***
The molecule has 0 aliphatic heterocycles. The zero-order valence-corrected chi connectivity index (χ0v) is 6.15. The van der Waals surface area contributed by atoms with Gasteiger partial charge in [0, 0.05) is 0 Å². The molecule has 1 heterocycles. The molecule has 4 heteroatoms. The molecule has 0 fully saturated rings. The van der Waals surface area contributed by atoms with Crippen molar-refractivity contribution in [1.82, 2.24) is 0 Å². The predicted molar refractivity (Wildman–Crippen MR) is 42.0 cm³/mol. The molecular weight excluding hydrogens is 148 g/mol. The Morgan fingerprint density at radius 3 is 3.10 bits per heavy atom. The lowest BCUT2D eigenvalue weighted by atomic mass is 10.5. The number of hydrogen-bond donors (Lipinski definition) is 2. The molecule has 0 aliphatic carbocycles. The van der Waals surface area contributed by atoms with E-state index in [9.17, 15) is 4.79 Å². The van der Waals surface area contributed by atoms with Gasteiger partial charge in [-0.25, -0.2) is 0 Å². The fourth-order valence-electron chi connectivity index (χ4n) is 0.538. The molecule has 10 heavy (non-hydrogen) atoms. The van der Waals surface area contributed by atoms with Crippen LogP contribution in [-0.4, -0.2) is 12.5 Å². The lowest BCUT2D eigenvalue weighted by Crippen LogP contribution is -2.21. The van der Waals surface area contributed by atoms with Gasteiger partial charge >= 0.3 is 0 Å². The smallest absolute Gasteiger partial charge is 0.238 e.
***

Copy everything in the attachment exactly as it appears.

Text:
The molecule has 0 aliphatic heterocycles. The zero-order valence-corrected chi connectivity index (χ0v) is 6.15. The van der Waals surface area contributed by atoms with Gasteiger partial charge in [0, 0.05) is 0 Å². The molecule has 1 heterocycles. The molecule has 4 heteroatoms. The molecule has 0 fully saturated rings. The van der Waals surface area contributed by atoms with Crippen molar-refractivity contribution in [1.82, 2.24) is 0 Å². The predicted molar refractivity (Wildman–Crippen MR) is 42.0 cm³/mol. The molecular weight excluding hydrogens is 148 g/mol. The Morgan fingerprint density at radius 3 is 3.10 bits per heavy atom. The lowest BCUT2D eigenvalue weighted by atomic mass is 10.5. The number of hydrogen-bond donors (Lipinski definition) is 2. The molecule has 0 aliphatic carbocycles. The van der Waals surface area contributed by atoms with E-state index in [9.17, 15) is 4.79 Å². The van der Waals surface area contributed by atoms with Gasteiger partial charge in [-0.25, -0.2) is 0 Å². The fourth-order valence-electron chi connectivity index (χ4n) is 0.538. The molecule has 10 heavy (non-hydrogen) atoms. The van der Waals surface area contributed by atoms with Crippen LogP contribution in [-0.4, -0.2) is 12.5 Å². The lowest BCUT2D eigenvalue weighted by Crippen LogP contribution is -2.21. The van der Waals surface area contributed by atoms with Gasteiger partial charge >= 0.3 is 0 Å². The smallest absolute Gasteiger partial charge is 0.238 e.